The REIV June quarter median prices reveal that the median price of a house has increased by 5.4 per cent to $590,000 from $560,000 (revised) in the March quarter and by 5.7 per cent in the last 12 months.
This confirms the Melbourne residential property market has recorded moderate price growth over the last 12 months.
Following a few years of turbulent conditions in the residential market, the last 12 months have recorded moderate and sustainable price growth, an outcome last recorded in 2006.
This result is reflective of a market which is now stable following the GFC and corrective action taken in response.
Over the medium term local factors will continue to have an impact, in particular the health of the Victorian economy, population growth and the level of construction and supply.
Whilst the current median is slightly below the peak of $601,500 reached in the December quarter 2010 the June quarter shows that prices and demand have remained resilient.
In a stable market such as this, it is important to look at a suburb’s performance over a longer time period; in this case there are a few suburbs that recorded very healthy increases: Prahran, Melton, Frankston South, Mount Martha, Sunbury and Berwick.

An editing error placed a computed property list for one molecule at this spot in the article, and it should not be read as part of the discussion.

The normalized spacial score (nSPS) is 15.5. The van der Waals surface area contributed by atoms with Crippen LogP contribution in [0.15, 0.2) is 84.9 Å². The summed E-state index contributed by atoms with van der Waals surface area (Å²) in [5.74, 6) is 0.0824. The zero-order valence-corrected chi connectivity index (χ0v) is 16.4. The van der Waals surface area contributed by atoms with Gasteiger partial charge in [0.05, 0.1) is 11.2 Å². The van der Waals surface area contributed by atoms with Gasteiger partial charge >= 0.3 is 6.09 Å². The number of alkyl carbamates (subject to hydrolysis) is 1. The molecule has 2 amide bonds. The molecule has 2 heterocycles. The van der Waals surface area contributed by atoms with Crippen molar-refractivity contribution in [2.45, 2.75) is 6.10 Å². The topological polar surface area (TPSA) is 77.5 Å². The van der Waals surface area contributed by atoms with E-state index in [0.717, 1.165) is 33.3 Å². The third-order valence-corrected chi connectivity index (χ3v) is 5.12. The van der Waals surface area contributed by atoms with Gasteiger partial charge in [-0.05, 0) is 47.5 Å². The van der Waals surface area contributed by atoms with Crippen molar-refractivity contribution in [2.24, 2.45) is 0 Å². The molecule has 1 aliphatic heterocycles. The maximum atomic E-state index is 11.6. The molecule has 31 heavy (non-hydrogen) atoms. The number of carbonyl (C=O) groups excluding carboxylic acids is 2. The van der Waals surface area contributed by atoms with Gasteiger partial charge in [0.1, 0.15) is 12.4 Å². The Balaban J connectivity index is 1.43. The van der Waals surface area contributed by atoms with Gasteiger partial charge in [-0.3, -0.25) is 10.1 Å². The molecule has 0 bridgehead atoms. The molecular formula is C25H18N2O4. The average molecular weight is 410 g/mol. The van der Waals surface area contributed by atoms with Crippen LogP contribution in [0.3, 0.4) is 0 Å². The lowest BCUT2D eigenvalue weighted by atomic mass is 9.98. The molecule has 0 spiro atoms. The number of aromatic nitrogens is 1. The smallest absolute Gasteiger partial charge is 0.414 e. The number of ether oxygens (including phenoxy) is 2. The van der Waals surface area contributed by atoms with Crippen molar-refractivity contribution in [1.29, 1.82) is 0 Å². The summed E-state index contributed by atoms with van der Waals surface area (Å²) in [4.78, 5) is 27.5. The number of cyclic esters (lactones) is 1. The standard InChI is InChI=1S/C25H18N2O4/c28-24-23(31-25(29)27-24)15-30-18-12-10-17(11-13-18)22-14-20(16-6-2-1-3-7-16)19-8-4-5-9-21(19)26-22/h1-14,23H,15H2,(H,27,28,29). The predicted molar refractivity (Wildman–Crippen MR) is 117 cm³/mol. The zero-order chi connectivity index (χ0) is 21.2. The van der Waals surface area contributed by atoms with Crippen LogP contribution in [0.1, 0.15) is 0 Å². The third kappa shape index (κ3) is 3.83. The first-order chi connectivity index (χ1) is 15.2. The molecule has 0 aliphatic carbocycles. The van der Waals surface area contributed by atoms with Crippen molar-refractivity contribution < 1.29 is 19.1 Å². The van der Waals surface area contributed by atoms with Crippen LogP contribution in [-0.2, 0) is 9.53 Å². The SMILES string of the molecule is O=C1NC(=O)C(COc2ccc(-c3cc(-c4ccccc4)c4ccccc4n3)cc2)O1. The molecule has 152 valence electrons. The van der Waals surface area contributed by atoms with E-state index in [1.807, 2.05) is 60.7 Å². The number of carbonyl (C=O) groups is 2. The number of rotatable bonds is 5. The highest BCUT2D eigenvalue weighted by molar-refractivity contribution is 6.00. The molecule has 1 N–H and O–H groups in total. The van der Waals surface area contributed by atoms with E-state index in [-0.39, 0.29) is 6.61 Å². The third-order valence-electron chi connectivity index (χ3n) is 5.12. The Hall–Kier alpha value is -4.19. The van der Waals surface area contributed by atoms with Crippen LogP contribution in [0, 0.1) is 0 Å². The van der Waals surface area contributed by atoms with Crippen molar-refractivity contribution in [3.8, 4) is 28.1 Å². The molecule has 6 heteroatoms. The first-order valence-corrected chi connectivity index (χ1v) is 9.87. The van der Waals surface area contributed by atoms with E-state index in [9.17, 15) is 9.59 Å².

With the exception of Prahran, these suburbs all have house prices at or below the median, indicating that demand is still being driven by the housing needs of our growing population.
From the perspective of transaction volumes sales are 22.9 per cent lower than at this time last year.
Unit and apartment prices have also been very stable over the past quarter and year, with a 3.2 per cent increase to $474,500 in the quarter and a one per cent increase over the year.
The strongest demand in the unit and apartment market was recorded in Richmond, East Melbourne and Malvern East.
The median price of a home in regional Victoria was $325,000 in the quarter, increasing by 1.6 per cent in the quarter and 8.5 per cent over the year. Of the three main regional centres, strong demand was recorded in Bendigo, with a 4.5 per cent increase in the quarter to $287,500, followed by Ballarat, with a 1.3 per cent increase to $288,500, and in Geelong the median fell by 3.9 per cent in the quarter to $370,000 but was stable over the year.
Original article published here – http://reiv.com.au/Property-Research/Median-Prices.aspx